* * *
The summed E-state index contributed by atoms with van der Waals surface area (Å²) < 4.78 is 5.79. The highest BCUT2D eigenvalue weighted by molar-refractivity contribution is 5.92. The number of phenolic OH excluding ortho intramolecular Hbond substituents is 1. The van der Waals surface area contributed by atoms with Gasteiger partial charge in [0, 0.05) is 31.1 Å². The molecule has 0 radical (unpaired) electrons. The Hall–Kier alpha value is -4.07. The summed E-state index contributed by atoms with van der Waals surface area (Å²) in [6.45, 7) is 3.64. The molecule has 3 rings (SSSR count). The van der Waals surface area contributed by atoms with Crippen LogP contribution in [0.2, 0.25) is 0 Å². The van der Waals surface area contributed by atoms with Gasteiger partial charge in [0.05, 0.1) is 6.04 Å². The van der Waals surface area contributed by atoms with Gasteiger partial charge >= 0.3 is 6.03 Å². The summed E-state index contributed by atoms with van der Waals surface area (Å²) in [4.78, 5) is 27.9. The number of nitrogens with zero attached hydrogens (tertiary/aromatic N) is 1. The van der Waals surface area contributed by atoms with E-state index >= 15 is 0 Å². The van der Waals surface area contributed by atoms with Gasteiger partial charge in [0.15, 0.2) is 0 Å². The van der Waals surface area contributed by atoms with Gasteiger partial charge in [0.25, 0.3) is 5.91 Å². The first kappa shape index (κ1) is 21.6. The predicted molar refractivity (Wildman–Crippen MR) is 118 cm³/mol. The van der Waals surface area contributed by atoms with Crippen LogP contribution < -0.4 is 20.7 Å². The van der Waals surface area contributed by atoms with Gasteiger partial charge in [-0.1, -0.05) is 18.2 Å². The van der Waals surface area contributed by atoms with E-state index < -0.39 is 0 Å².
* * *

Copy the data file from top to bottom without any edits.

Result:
The summed E-state index contributed by atoms with van der Waals surface area (Å²) < 4.78 is 5.79. The highest BCUT2D eigenvalue weighted by molar-refractivity contribution is 5.92. The number of phenolic OH excluding ortho intramolecular Hbond substituents is 1. The van der Waals surface area contributed by atoms with Gasteiger partial charge in [0, 0.05) is 31.1 Å². The molecule has 0 radical (unpaired) electrons. The Hall–Kier alpha value is -4.07. The summed E-state index contributed by atoms with van der Waals surface area (Å²) in [6.45, 7) is 3.64. The molecule has 3 rings (SSSR count). The van der Waals surface area contributed by atoms with Crippen LogP contribution in [0.2, 0.25) is 0 Å². The van der Waals surface area contributed by atoms with Gasteiger partial charge in [0.05, 0.1) is 6.04 Å². The van der Waals surface area contributed by atoms with Gasteiger partial charge >= 0.3 is 6.03 Å². The summed E-state index contributed by atoms with van der Waals surface area (Å²) in [4.78, 5) is 27.9. The number of nitrogens with zero attached hydrogens (tertiary/aromatic N) is 1. The van der Waals surface area contributed by atoms with E-state index >= 15 is 0 Å². The van der Waals surface area contributed by atoms with Gasteiger partial charge in [0.15, 0.2) is 0 Å². The van der Waals surface area contributed by atoms with Gasteiger partial charge in [0.25, 0.3) is 5.91 Å². The first kappa shape index (κ1) is 21.6. The predicted molar refractivity (Wildman–Crippen MR) is 118 cm³/mol. The van der Waals surface area contributed by atoms with Crippen LogP contribution < -0.4 is 20.7 Å². The van der Waals surface area contributed by atoms with Gasteiger partial charge in [-0.1, -0.05) is 18.2 Å². The van der Waals surface area contributed by atoms with E-state index < -0.39 is 0 Å².